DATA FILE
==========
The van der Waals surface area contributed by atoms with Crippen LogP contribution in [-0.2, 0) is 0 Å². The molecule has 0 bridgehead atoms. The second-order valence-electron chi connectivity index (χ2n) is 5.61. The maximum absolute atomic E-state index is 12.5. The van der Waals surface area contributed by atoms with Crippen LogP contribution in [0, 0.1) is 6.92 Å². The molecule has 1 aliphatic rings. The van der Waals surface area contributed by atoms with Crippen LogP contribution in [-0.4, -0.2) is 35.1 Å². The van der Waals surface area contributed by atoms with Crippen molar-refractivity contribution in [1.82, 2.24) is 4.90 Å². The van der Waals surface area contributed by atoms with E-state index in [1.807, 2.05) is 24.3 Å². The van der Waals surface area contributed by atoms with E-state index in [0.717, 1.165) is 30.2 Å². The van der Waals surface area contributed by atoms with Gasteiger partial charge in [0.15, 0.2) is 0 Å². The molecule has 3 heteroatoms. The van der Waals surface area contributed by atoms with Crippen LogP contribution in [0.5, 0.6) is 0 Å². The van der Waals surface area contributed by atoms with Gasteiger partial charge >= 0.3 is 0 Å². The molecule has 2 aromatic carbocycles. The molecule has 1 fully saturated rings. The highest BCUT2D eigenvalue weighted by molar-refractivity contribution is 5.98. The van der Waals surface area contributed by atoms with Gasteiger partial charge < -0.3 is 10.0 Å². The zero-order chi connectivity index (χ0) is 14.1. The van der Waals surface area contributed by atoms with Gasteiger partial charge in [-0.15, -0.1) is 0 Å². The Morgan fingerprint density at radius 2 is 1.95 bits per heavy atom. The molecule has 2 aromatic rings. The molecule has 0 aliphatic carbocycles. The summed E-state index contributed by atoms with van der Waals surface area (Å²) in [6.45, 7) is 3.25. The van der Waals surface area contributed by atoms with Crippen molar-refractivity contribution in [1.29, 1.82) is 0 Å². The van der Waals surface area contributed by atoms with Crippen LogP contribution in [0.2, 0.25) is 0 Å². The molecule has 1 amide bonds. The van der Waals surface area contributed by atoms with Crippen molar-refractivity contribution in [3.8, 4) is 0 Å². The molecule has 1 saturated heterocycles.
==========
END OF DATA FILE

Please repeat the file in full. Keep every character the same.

The van der Waals surface area contributed by atoms with Crippen LogP contribution in [-0.2, 0) is 0 Å². The molecule has 0 bridgehead atoms. The second-order valence-electron chi connectivity index (χ2n) is 5.61. The maximum absolute atomic E-state index is 12.5. The van der Waals surface area contributed by atoms with Crippen LogP contribution in [0, 0.1) is 6.92 Å². The molecule has 1 aliphatic rings. The van der Waals surface area contributed by atoms with Crippen LogP contribution in [-0.4, -0.2) is 35.1 Å². The van der Waals surface area contributed by atoms with Crippen molar-refractivity contribution in [1.82, 2.24) is 4.90 Å². The van der Waals surface area contributed by atoms with E-state index in [1.807, 2.05) is 24.3 Å². The van der Waals surface area contributed by atoms with E-state index in [0.717, 1.165) is 30.2 Å². The van der Waals surface area contributed by atoms with Gasteiger partial charge in [0.15, 0.2) is 0 Å². The molecule has 3 heteroatoms. The van der Waals surface area contributed by atoms with Crippen LogP contribution in [0.5, 0.6) is 0 Å². The van der Waals surface area contributed by atoms with Gasteiger partial charge >= 0.3 is 0 Å². The molecule has 2 aromatic carbocycles. The molecule has 1 fully saturated rings. The highest BCUT2D eigenvalue weighted by molar-refractivity contribution is 5.98. The van der Waals surface area contributed by atoms with Gasteiger partial charge < -0.3 is 10.0 Å². The zero-order chi connectivity index (χ0) is 14.1. The van der Waals surface area contributed by atoms with Gasteiger partial charge in [-0.15, -0.1) is 0 Å². The Morgan fingerprint density at radius 2 is 1.95 bits per heavy atom. The molecule has 2 aromatic rings. The molecule has 0 aliphatic carbocycles. The summed E-state index contributed by atoms with van der Waals surface area (Å²) in [6.45, 7) is 3.25. The van der Waals surface area contributed by atoms with Crippen molar-refractivity contribution in [1.29, 1.82) is 0 Å². The van der Waals surface area contributed by atoms with Crippen LogP contribution in [0.2, 0.25) is 0 Å². The molecule has 1 amide bonds. The van der Waals surface area contributed by atoms with Crippen molar-refractivity contribution in [3.8, 4) is 0 Å². The molecule has 1 saturated heterocycles.